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Do over ear headphones cause hearing damage at low volume?

JadenCH

So basically, I recently acquired over-ear headphones and my mother is concerned about hearing loss. Would I be fine if I kept the volume very low (as I do)? 

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Any headphones should be perfectly safe as long as you listen at a volume which is low enough to not damage your hearing. I work with sound and know sound techs, we use over-ear headphones all day, every day, provided they are comfortable and of decent enough quality you should be absolutely fine.

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Heres a good example,  On android, they lock you in to safe ranges.

 

Just keep it around half, and listen awayImage result for android volume safety

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Why would they? Unless they're churning out something in the mid 80s at low volume you'd be very hard pressed to fuck up your hearing.

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Yes, if you use them for extended time. Only part of the problem is the loudness. Proximity will also get you.

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Over ear is preferred when wearing them long term by many people, as over the course of a few hours your ears are just crushed and in pain by on ears (personal experience). I work with pro sound myself and can tell you that any headphone or earbud can damage your hearing if you leave it at a high enough volume for long enough (like the people on the train or in class where you can hear their music through their earbuds). Unless you already have hearing damage, you'll be able to tell when it's too loud as it will become uncomfortable to listen to. Just use your best judgement and you'll be fine. 

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Unfortunately since different headphones have different efficiencies the general rules of thumb around system volume aren't all that useful. However, if you know the specs of your given headphones it's pretty easy to tell what's safe.

 

The Sennheiser HD 650, for instance, is rated at 103dB/1Vrms. The safe 85dB level is 0.13Vrms. The headphone amplifier on a Realtek ALC1150 codec is rated 1.1Vrms max. 30/100 Windows volume is -18dB attenuation, so even a full scale signal (which never happens in music) at anything below this level is safe to listen to essentially indefinitely. For a more realistic load, the RMS level of music is almost always more than 10dB below full scale, giving 60/100 as a more realistic safe loudness.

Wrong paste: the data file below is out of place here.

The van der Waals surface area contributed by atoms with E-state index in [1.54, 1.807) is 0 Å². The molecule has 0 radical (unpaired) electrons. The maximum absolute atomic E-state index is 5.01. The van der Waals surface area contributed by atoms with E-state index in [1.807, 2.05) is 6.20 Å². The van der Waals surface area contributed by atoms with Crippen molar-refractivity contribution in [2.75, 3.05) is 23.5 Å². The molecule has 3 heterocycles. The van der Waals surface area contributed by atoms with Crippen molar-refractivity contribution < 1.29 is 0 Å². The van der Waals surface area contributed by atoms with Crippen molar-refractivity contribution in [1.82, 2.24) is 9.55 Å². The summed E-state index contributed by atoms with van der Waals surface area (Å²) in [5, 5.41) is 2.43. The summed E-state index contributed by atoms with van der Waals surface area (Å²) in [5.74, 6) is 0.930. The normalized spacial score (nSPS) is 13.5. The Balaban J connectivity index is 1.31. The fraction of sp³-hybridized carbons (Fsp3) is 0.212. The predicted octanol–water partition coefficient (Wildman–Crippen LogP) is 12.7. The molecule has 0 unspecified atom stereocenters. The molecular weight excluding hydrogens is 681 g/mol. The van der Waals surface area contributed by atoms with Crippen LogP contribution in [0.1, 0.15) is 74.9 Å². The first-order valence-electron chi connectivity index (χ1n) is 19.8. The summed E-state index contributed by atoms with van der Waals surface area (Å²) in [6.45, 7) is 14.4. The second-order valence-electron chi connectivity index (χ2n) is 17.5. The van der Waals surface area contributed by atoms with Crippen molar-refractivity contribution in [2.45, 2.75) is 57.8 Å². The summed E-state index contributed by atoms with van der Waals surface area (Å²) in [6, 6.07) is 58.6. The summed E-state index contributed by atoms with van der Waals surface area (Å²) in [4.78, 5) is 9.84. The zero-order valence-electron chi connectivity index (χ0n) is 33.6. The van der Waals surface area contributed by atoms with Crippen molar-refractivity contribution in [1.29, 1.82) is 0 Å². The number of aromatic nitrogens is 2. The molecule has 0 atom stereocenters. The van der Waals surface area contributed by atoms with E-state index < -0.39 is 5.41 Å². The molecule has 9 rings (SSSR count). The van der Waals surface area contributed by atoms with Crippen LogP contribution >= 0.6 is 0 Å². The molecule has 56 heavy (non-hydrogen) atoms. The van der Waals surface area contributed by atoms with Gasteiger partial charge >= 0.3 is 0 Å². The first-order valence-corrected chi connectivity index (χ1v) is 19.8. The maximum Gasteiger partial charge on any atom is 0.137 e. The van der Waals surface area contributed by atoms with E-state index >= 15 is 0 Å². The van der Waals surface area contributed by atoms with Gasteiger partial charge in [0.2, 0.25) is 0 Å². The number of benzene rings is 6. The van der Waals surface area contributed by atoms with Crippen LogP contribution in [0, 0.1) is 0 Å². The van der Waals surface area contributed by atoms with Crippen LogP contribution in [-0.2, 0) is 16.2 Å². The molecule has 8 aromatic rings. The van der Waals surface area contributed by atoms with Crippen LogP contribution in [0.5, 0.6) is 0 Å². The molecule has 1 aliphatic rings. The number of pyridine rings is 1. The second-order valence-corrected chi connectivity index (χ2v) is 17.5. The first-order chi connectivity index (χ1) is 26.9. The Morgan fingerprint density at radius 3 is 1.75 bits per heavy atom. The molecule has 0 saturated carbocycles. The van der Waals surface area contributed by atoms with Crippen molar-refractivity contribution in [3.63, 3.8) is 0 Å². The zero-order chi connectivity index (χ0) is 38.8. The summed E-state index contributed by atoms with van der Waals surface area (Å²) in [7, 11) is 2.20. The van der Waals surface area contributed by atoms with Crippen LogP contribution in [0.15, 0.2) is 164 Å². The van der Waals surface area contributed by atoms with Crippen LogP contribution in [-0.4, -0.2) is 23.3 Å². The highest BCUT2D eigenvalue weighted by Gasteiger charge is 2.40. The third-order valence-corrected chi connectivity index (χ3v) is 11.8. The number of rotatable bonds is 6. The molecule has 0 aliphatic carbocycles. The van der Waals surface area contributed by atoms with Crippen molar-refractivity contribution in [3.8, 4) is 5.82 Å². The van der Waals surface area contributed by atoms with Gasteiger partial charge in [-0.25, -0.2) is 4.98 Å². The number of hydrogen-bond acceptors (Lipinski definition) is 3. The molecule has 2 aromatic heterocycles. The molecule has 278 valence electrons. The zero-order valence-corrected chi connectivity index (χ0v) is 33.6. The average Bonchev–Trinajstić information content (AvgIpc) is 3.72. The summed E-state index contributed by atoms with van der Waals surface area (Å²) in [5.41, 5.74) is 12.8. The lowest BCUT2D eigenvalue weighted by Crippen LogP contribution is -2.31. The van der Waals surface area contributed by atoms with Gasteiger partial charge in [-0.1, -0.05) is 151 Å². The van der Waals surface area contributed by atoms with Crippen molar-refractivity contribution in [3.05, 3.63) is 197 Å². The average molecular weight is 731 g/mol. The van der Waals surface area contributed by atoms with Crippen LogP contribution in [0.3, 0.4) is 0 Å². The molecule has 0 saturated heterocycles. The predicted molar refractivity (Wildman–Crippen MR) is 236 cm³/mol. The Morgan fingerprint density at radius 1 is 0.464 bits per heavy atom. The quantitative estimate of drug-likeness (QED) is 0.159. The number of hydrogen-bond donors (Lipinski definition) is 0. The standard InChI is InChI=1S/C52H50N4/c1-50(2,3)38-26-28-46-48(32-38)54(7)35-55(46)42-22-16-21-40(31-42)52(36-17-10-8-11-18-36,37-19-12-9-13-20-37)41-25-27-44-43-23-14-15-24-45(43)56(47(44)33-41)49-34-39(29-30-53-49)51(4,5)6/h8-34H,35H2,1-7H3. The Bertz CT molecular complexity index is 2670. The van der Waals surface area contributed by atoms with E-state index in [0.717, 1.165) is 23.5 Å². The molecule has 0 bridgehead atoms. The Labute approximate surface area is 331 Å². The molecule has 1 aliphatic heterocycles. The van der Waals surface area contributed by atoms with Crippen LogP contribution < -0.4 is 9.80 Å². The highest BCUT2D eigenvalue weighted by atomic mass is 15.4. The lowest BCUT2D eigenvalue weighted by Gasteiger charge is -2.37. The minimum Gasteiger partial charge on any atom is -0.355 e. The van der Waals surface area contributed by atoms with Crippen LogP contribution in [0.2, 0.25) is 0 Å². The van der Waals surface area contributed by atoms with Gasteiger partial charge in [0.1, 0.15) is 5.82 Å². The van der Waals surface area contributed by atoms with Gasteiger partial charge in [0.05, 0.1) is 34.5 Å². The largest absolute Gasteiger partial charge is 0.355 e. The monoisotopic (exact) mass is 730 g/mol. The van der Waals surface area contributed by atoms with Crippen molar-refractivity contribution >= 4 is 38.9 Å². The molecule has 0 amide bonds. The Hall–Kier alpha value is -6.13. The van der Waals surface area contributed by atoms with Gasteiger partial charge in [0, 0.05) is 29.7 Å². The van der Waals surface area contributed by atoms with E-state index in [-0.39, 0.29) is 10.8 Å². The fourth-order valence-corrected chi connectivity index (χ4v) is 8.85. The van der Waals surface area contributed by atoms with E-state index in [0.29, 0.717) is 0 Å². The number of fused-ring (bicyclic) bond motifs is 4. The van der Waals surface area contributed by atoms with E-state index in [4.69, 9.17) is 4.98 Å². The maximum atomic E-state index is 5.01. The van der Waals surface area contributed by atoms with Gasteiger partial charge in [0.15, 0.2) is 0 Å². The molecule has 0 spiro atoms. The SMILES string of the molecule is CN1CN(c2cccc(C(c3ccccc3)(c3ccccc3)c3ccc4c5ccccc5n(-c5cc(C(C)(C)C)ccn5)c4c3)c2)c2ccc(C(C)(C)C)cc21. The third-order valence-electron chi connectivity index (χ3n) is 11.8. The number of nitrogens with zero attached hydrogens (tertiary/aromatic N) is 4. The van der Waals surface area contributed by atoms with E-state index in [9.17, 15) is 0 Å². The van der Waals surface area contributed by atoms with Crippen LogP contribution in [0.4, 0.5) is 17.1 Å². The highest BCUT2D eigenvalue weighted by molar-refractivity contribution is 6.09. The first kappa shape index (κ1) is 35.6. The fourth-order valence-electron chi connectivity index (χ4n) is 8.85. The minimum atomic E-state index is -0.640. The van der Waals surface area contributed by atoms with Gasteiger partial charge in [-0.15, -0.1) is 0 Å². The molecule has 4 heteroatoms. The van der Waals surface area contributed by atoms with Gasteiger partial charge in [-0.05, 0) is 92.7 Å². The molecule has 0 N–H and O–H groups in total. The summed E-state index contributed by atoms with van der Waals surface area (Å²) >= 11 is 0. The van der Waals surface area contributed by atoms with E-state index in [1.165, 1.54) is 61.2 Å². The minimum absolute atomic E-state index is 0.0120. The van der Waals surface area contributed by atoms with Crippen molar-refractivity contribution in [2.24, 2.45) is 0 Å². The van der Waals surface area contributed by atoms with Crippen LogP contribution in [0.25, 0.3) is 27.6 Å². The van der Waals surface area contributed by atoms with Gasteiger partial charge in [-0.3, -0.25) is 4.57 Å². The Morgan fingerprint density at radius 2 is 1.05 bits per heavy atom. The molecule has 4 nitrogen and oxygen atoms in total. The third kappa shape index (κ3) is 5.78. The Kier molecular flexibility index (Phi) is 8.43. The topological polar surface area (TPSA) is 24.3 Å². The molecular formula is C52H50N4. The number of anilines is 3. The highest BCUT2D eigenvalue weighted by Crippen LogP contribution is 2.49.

That's really loud. Listening to that on its own, maybe even uncomfortably so. That's the point, really: headphones aren't inherently causing hearing damage. It's raising the volume to try to block out outside noises that's really damaging hearing. The subway, heavy traffic, or a particularly loud public place can all approach 90dB – consider someone trying to listen to music in such an environment. Given the background noise, the music doesn't sound all that loud in the moment, but can be downright painful if listened to at the same levels in a more quiet environment.

 

 

 

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Considering that in one venue we had 6x1200w subs that we tested at their highest output and frequency that they produced it (IDK what it was I wasn't really involved) And that peaked at about 104db. 

The overall average for that concert was 102db, and my ears are still fine, its not really a big deal as many headphones won't go near 85db in normal usage 

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It isn't entirely sound level but sound dose. Current EU directive has action levels when noise does hits 80 and 85 dBA. The noise does is the equivalent continuous level over 8 hours. If you take the 85 dBA action level, then the chart in the 2nd post shows how the level can increase if you trade it against reduced duration. A double or halving of time shifts the dose 3 dB.

 

The Android warning in post 4 is something different, and concerns rules over "portable music player" devices. I can't remember the exact levels, but from memory the maximum permissible level that can be reproduced after activating the override is 100 dBA. I think the warning threshold is set at 85, but don't quote me on that. The idea of that regulation is that players can output a certain level. Headphones used with them have a certain maximum sensitivity. Put together, they should produce controlled levels. Note that just because you set the player to max volume doesn't mean you're getting hit by 100 dBA, it depends how close both the player and headphones are to their respective limits. The measurement method takes into consideration how headphones are worn. Also beware not all devices will fall under this regulation. Headphones which by their design are optimised for indoor use wouldn't fit under the "portable" part, even if you can easily use it outdoors too. A laptop also wouldn't be considered portable in this sense.

 

As a rough guideline, if you notice lowered hearing sensitivity after listening to music, turn it down next time. That's temporary threshold shift and is a defense mechanism against sustained loud noises. It doesn't matter in the short term but will contribute to a long term gradual hearing loss. See it like smoking. A single dose doesn't make much difference, but it adds up over the years.

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39 minutes ago, porina said:

if you notice lowered hearing sensitivity after listening to music, turn it down next time.

Thats the easiest advice to follow that I always forget about when people ask me about things like this.

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